Monday, May 30, 2016

Roots: The Second Take. A Black Man's Opinion

Tonight, a remake of the "Roots" mini series makes it's way to the television screen.  I recall watching the original version as a college sophomore in the 1970's while attending a college where European- Americans were the majority.  Seeing a visual depiction of the main character, Kunta Kinte, being taken away from his life, family, and traditions in Africa was an emotional experience to view on television.  Visually seeing a depiction of how Africans were forcefully brought to the land of Native Americans (now called the United States of America) and forced into slavery was something I had never imagined.  The mistreatment and abuse of Africans by European-Americans who were supposedly civilized and intelligent is difficult to understand or comprehend.  What race of  moral civil people would condone slavery as a viable means of promoting progress?  What kind of people would then move on to annihilate an entire civilization of Native Americans?

After viewing the original "Roots" some 40 years ago, my viewpoints and attitudes towards European -Americans was not improved.  Instead I wondered if "they" had left us alone who knows what the future would have been for many Africans and their families?  But, life is made up of many "what ifs?"  We all have to deal with the reality that events occur because they are destined to happen.  Not everything in life has a happy ending.

As this remake of Roots occurs, I am personally stalled in trying to document my family history.  With the help of others, I've been able to track descendants back to 1814.  Those being my great-great grandparents who were slaves in Tennessee when the Emancipation Proclamation was issued. United States Census records helped me to track who they were enslaved to prior to the Proclamation.  I understand that it would take some extraordinary research to be able to track my African descendants prior to 1814.  That documentation of the selling of people as property may have been lost or documentation not kept.

As with many African American families, there appears to have been some interaction in my family line between European-Americans and Africans brought to the "United States".  My guess at this point was that it was an interaction forcefully done to my great grandmother's part of the family connection as she was categorized as being a mulatto.  A mulatto was defined as someone who had one parent who was African and one who was European-American.  I wonder if European-Americans discuss  at their family reunions those events when their European-American descendants raped African women brought into slavery?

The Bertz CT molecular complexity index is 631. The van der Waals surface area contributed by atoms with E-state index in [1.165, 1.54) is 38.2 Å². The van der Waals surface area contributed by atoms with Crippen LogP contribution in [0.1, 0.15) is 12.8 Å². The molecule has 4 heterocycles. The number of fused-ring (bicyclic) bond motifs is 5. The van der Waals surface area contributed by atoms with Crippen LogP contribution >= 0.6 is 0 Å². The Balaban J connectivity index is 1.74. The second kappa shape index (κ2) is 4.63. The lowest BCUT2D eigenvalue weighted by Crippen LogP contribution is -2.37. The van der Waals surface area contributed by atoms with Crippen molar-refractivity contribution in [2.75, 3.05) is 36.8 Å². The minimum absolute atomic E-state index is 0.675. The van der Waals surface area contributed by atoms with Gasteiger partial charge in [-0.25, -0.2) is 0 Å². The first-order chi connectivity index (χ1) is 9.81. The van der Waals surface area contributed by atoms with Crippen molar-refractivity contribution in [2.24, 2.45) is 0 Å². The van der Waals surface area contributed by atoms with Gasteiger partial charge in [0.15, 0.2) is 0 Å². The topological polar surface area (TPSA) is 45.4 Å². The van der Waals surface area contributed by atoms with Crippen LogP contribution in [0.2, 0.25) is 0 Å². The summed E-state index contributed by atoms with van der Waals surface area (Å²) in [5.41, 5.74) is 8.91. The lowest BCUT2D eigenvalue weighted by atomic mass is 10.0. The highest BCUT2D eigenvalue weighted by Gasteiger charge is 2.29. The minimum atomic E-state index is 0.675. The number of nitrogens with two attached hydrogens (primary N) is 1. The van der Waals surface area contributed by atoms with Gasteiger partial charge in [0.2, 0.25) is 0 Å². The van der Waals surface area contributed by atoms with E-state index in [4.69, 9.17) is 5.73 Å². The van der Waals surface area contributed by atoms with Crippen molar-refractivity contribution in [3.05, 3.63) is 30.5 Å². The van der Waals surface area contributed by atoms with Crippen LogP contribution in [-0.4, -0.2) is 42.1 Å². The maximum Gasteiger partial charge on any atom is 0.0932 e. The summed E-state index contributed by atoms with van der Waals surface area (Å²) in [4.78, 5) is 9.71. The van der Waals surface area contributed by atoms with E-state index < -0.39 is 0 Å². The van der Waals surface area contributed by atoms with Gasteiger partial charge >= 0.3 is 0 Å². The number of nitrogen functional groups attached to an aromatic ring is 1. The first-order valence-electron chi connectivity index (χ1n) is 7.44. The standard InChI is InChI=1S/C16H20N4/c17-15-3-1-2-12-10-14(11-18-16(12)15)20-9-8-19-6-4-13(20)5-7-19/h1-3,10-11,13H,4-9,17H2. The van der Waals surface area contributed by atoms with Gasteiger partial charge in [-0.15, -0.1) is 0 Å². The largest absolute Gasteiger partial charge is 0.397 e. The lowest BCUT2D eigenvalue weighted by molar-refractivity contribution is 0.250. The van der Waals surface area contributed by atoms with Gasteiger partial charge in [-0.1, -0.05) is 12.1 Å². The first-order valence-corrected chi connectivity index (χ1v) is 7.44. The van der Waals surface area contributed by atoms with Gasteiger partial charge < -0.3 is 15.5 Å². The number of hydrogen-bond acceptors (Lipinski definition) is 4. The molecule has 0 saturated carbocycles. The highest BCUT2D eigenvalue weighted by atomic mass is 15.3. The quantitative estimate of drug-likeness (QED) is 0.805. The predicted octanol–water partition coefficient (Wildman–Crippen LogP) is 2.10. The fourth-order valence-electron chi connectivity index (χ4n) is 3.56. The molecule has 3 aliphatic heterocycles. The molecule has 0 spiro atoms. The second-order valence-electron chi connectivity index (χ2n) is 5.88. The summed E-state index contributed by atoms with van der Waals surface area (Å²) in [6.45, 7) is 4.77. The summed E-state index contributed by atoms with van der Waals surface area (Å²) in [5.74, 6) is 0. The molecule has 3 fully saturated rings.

In my opinion most of my family members do not care about the family tree or our heritage.  They are product of a society and surrounding culture that does not want us to think about or dwell on the facts of our family history.  Our "American" culture does not want us to think about the major immoral and selfish actions which has lead many to declare that the United States is the greatest country in the world.  Those making such "greatest country" statements need to pause and consider just how the United States moved into such a position.

As I read books about the early Presidents of the United States, I am struck by how unjustly and immorally each President dealt with the issue of slavery and how European immigrants to this continent dealt with the Native Americans who already lived here.  It is not a part of the American story that is proudly discussed when someone says the United States is the greatest country in the world.  I would challenge any one to honestly make that statement if they review the facts of how the government dealt with Native Americans and the institution of slavery.  For African-Americans the promise of the Emancipation Proclamation and Reconstruction did not last long as the selfish side of European Americans quickly returned to ensure European-American dominance in the United States.

The timing of the remake of Roots is interesting.  Of course I believe this generation of African Americans hasn't been exposed to the full story of our history.  But, I also believe the media and entertainment industry attempts to keep us in a mode of "slavery topics only" mode when it comes to telling the experiences of African Americans.  I hope film makers and others with the finances to make movies back more stories of the development and experiences of African Americans since the Emancipation Proclamation.  Those are the stories I would like to see depicted on television or movies.  Especially those that define how African Americans overcame social, cultural, racial and economic barriers to become successful.

I don't want to see more stories about slavery, black athletes and black entertainers.  Yes, their stories are important.  But, the African-American experience is not limited to tales of slavery, athletes and entertainers.  So tonight we will be shown a recycled story of our days in slavery and a small part of life after slavery.  It's something, but for me it will be, "yeah I already saw this.  Show me the story of the African American experience that we haven't seen."

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